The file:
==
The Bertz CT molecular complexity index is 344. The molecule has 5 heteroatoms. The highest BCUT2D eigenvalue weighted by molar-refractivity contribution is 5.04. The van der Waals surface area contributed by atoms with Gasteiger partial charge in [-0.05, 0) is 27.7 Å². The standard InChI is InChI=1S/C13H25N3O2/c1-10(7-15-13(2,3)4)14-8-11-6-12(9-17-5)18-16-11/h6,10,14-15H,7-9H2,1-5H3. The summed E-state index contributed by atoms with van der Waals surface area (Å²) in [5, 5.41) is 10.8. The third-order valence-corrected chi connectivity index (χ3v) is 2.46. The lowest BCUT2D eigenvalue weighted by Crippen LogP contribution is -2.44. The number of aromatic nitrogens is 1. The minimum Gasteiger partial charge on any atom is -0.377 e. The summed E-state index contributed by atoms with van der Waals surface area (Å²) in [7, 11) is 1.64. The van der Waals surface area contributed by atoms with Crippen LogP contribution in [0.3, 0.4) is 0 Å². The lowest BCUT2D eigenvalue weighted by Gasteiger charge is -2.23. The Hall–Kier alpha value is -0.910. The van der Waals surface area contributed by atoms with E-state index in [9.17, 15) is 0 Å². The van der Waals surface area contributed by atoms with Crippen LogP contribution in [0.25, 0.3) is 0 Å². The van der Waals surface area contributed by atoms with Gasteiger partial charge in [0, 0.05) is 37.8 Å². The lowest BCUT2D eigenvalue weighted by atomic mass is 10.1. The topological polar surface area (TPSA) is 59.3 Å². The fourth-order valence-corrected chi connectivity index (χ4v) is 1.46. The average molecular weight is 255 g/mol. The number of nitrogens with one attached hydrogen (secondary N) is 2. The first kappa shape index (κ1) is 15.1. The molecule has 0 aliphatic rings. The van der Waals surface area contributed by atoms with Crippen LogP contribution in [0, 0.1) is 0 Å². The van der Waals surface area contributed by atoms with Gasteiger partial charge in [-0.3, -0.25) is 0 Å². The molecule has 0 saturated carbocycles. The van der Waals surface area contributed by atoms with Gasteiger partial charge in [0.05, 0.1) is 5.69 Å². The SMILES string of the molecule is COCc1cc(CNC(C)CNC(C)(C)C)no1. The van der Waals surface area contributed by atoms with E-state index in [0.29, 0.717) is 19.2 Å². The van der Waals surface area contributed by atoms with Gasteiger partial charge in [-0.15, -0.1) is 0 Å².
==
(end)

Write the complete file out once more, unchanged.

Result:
The Bertz CT molecular complexity index is 344. The molecule has 5 heteroatoms. The highest BCUT2D eigenvalue weighted by molar-refractivity contribution is 5.04. The van der Waals surface area contributed by atoms with Gasteiger partial charge in [-0.05, 0) is 27.7 Å². The standard InChI is InChI=1S/C13H25N3O2/c1-10(7-15-13(2,3)4)14-8-11-6-12(9-17-5)18-16-11/h6,10,14-15H,7-9H2,1-5H3. The summed E-state index contributed by atoms with van der Waals surface area (Å²) in [5, 5.41) is 10.8. The third-order valence-corrected chi connectivity index (χ3v) is 2.46. The lowest BCUT2D eigenvalue weighted by Crippen LogP contribution is -2.44. The number of aromatic nitrogens is 1. The minimum Gasteiger partial charge on any atom is -0.377 e. The summed E-state index contributed by atoms with van der Waals surface area (Å²) in [7, 11) is 1.64. The van der Waals surface area contributed by atoms with Crippen LogP contribution in [0.3, 0.4) is 0 Å². The lowest BCUT2D eigenvalue weighted by Gasteiger charge is -2.23. The Hall–Kier alpha value is -0.910. The van der Waals surface area contributed by atoms with E-state index in [9.17, 15) is 0 Å². The van der Waals surface area contributed by atoms with Crippen LogP contribution in [0.25, 0.3) is 0 Å². The van der Waals surface area contributed by atoms with Gasteiger partial charge in [0, 0.05) is 37.8 Å². The lowest BCUT2D eigenvalue weighted by atomic mass is 10.1. The topological polar surface area (TPSA) is 59.3 Å². The fourth-order valence-corrected chi connectivity index (χ4v) is 1.46. The average molecular weight is 255 g/mol. The number of nitrogens with one attached hydrogen (secondary N) is 2. The first kappa shape index (κ1) is 15.1. The molecule has 0 aliphatic rings. The van der Waals surface area contributed by atoms with Crippen LogP contribution in [0, 0.1) is 0 Å². The van der Waals surface area contributed by atoms with Gasteiger partial charge in [-0.3, -0.25) is 0 Å². The molecule has 0 saturated carbocycles. The van der Waals surface area contributed by atoms with Gasteiger partial charge in [0.05, 0.1) is 5.69 Å². The SMILES string of the molecule is COCc1cc(CNC(C)CNC(C)(C)C)no1. The van der Waals surface area contributed by atoms with E-state index in [0.29, 0.717) is 19.2 Å². The van der Waals surface area contributed by atoms with Gasteiger partial charge in [-0.15, -0.1) is 0 Å².